So, where do we go from here?


There is no prescription we can give you here that ensures any transformation in the culture or in the way you might feel.  Partly, because technology, such as this, is not the answer and often part of the problem.  The answer lies in community – relationships united in the quest for common principles, virtue, and the meaning of truth in the search for authentic life.


What we can suggest are two important guidelines to help navigate the remains of damaged relationships, fractured communities and broken spirits.


1. Commit yourself to the pursuit of truth –to what is right and decent.

Part of this pursuit requires a commitment to knowledge.  We may need to be open to views that rise above mere modern trends, and need not be suspicious of ancient ways of seeing the world.  But not all our efforts are to be educational.  Much of it you may already know within you – a basic understanding right and wrong that is engrained in the way we are formed.  Here, we must resist the temptation to rationalize those behaviors that pursue only our selfish desires.  While this may stimulate our flesh, it violates the human spirit.  For example, substance abuse is a poisoning of the body.  An unnatural alliance that creates an unnatural dependance…an artificial happiness.  We know that in the core of our being, but the commitment to sober-mindedness also requires a desire for virtue.   It requires a belief that this virtue will produce, over the long haul, something infinitely more meaningful and fulfilling.  Virtue is a triumph of the human soul, but it escapes most.  We could continue on…most people know it is wrong to pursue pleasure for their own stimulation at the disgrace or expense of another, void of all responsibility.  Most know it is wrong to neglect the responsibility of family relationships.  But to lay down one’s immediate desires for the sake of a more meaningful existence is for some a inexhaustible task.  And in this way, most are slaves.  Slaves to our own whims and desires.


Reflect on the following well-known quote:

“Watch your thoughts, for they become words.
Watch your words, for they become actions.
Watch your actions, for they become habits.
Watch your habits, for they become character.
Watch your character, for it becomes your destiny.”


2. Find a community of people that are committed to growing with you in these values and virtues.


Faith - whether religious, philosophical or scientific – is most fully lived out in community.  The context of relationships is what challenges us to grow beyond ourselves.  True community can provide accountability - a lost component of virtue – as we struggle to become more than we are.  It is not judgmental or arrogant, but rather appreciates the interdependence we have as we travel alongside one another towards a common destination.  We are not merely our own, and embedded in the very meaning of our lives is the effect we have on one another – for better or worse.  Part of our commitment to virtue is tied to aiding in the betterment of “us” as a whole.  Virtue, like faith, always lives and breathes in true community.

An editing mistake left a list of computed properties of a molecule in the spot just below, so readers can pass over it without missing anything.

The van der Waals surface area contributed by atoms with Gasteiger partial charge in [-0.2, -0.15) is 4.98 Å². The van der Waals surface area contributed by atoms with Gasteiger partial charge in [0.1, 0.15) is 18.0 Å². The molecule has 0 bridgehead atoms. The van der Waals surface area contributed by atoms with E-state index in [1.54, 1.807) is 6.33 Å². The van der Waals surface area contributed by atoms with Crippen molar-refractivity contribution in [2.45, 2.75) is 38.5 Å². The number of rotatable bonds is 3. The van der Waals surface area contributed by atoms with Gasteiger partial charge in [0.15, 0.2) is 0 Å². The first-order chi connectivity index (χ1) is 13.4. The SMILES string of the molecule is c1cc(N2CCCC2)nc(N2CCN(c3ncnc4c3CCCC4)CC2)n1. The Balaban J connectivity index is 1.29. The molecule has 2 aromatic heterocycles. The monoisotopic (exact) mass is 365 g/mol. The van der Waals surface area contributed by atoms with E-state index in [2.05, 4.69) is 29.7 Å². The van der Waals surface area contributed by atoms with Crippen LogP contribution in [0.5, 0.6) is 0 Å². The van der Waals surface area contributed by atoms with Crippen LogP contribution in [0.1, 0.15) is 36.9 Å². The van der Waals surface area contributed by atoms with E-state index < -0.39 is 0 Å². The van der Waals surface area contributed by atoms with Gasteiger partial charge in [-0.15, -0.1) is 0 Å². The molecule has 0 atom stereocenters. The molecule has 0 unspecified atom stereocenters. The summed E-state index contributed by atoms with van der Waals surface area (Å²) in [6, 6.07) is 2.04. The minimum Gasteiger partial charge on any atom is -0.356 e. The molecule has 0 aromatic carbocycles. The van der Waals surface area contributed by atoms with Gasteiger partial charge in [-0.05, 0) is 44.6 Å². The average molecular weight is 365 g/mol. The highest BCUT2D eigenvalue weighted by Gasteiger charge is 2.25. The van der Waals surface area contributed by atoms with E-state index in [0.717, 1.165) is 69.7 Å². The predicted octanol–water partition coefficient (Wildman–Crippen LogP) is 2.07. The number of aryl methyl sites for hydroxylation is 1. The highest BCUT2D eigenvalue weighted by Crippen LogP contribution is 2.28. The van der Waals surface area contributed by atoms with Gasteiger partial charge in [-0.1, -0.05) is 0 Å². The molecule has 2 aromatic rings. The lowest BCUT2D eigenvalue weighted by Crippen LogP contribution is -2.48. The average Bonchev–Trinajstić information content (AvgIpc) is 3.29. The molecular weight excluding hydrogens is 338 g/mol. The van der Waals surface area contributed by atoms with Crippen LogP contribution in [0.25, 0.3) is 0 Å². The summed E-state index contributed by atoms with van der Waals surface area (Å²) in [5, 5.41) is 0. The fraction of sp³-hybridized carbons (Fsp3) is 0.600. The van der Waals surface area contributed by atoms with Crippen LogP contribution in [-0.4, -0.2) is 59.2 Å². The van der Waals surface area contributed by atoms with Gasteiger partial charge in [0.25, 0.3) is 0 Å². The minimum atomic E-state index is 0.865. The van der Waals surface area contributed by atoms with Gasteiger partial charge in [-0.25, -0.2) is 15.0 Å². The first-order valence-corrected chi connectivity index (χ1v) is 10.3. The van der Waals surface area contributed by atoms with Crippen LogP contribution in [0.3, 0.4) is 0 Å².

3. Resist the urge to run


Our world is certainly evidence of mankind’s inclination to the fight or flight response. Our reaction to conflicts is usually either to explode or avoid.  But in these situations, our commitment to work through conflicts for the greater sake of relational intimacy is truly the mark of humanity.  We survive as a culture through relationships, and yet it is the personal survival instinct to fight or flight that is destroying the very essence of these relationships.  In the previous dialogue, we outlined the dissolution of trust in those institutions that were once viewed as secure…the disintegration of a network of social and relational stabilities.  When this happens, we will subconsciously revert to personal survival instincts (to fight or flee). And yet we are called to something infinitely more meaningful and lasting.  Something that can only be achieved through unfaltering commitment to one another in the belief that something greater can be achieved through “us” than can be through “me”.  It applies to families, friendships, communities of faith, and the like.  It is what it is to be human, and it is vanishing in our time.  The fruit always exists where the limb is the most shaky and fragile.  But to climb out on this limb, to be vulnerable at risk, courageous in our pursuit of something sweeter, and determined in the aftermath of a fall…this is a triumph of the human soul.